I have often thought of how infinitesimally small would have been the chance of any man or group of men, except the one who actually had the idea, planning to invent the common zipper.
Frank B. Jewett chairman of Bell Telephone Laboratories 1943
One of those ever-present things that we take for granted in daily life, but hardly take notice of — like clouds or stop lights
...Ok, well hopefully not stop lights.
When it comes to zippers it’d be a challenge to get through the day without encountering one.
They’re used nearly everywhere, from exploring the depths of the ocean to the far regions outer space; have thousands of design iterations that can make them invisible, waterproof, magnetic or airtight; and come in a variety of materials from metals to synthetic polymers.
What most people don’t know about this impactful fashion and (sometimes literally) life saving device, is that zippers were invented by the same mind that is accredited for coming up with the sewing machine — Elias Howe.
Patented in 1851 as an “Automatic, Continuous Clothing Enclosure”, Howe described his idea as “a series of clasps united by a connecting cord running or sliding upon ribs.”
The blueprints only required four fastening elements per an inch and was closer to a complex drawstring than a true slide fastener.
Howe, however, must’ve been kept busy attending to his invention of the sewing machine, because for reasons unknown, he never pushed his patent to market.
It took another 40 years for the idea of a zipper to germinate, until failed auto inventor Whitcomb L. Judson applied for a patent on his “Clasp-Lockers” which he debuted at the 1893 Chicago World’s Fair.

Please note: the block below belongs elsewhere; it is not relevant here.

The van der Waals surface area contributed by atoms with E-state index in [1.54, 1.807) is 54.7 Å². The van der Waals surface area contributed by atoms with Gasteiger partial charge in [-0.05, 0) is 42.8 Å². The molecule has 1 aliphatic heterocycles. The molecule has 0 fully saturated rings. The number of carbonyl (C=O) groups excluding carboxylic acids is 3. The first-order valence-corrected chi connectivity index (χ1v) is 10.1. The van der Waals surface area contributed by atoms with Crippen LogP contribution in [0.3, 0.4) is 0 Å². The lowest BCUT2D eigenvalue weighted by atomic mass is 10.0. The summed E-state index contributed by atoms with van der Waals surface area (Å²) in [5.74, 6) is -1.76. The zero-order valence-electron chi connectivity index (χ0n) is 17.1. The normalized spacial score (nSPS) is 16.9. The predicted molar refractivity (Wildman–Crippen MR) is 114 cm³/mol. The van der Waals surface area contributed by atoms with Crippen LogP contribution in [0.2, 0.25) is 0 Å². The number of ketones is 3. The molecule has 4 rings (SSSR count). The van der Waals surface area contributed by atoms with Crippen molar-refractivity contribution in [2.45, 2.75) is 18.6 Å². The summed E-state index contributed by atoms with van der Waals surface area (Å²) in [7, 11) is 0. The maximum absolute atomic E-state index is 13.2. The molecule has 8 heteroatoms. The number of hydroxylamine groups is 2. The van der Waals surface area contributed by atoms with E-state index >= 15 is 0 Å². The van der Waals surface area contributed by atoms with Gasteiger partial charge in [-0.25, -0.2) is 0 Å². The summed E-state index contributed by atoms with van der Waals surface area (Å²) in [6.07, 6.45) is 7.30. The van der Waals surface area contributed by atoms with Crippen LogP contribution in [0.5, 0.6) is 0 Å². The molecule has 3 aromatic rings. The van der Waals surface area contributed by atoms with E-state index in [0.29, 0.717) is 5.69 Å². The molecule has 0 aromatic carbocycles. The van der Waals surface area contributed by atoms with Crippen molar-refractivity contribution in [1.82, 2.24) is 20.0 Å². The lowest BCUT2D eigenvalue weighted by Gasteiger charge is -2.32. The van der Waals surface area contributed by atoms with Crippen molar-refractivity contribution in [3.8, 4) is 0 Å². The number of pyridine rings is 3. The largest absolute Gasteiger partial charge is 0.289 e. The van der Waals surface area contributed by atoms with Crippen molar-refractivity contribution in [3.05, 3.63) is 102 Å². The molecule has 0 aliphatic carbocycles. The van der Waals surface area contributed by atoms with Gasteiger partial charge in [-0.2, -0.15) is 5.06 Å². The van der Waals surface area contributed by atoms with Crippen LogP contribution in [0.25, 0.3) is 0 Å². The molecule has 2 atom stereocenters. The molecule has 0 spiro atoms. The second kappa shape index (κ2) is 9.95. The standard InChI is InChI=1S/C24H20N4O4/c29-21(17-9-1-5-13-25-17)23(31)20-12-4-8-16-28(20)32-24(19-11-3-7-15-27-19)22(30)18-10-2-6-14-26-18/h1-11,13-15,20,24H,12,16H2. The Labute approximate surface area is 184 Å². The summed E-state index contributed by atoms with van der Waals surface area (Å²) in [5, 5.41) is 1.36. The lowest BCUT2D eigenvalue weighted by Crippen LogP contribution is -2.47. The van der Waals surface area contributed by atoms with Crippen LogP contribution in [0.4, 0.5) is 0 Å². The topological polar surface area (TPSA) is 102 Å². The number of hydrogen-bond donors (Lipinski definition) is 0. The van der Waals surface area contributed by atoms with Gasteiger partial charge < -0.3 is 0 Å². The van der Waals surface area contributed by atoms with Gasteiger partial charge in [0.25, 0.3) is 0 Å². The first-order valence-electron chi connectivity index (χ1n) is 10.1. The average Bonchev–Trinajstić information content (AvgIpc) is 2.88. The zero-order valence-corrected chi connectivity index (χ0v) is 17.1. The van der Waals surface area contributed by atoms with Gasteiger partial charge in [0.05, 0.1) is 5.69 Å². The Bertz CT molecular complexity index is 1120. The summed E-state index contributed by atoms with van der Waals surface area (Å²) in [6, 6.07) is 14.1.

1900s to WWII
Like Judson’s autos, his “Clasp-Lockers” were met with limited success and remained an obscure fashion item for boots and shoes until Gideon Sundback picked up where Judson left off.
Taking lead of Judson’s struggling Universal Fastener Company after his death in 1909, Sundback devoted himself to improving the fastener for four years until he had designed what is recognized as the modern zipper: A Y shaped channel with two facing rows of closely spaced teeth spaced that could be pulled apart or into a single piece by the slider.
It would take even longer for the pervasive word “zipper” to be coined, which finally happened in 1923 when the famous American industrialist B.F. Goodrich (Yes, the same Goodrich known for his tires) came up with the onomatopoeic word as a marketing campaign to highlight the futuristic fastening features of his rubber galoshes.
The marketing worked. After enjoying a decade of popularity on boots and tobacco pouches, zippers debuted on children’s clothing, as a way to help them become more independent, and eventually found their way onto military spec bags during WWII and thousands of other useful appliances.
Today the zipper market is a global behemoth and the seemingly simple invention of an “Automatic Continues Clothing Enclosure” that Howe was too busy to work on continues to evolve in new and exciting ways. There are plastic zippers, which are impossible to corrode and are common in marine soft goods, magnetic zippers that are used in sportswear and allow for one-handed opening and closing, and airtight zippers developed by NASA’s aerospace engineers to retain air pressure.
So the next time you’re zipping up a wetsuit or unzipping a bag take a moment to appreciate the intricate row of teeth easily clasped together with an elegant pull tab, and recognize 167 years worth of industrious innovation and design.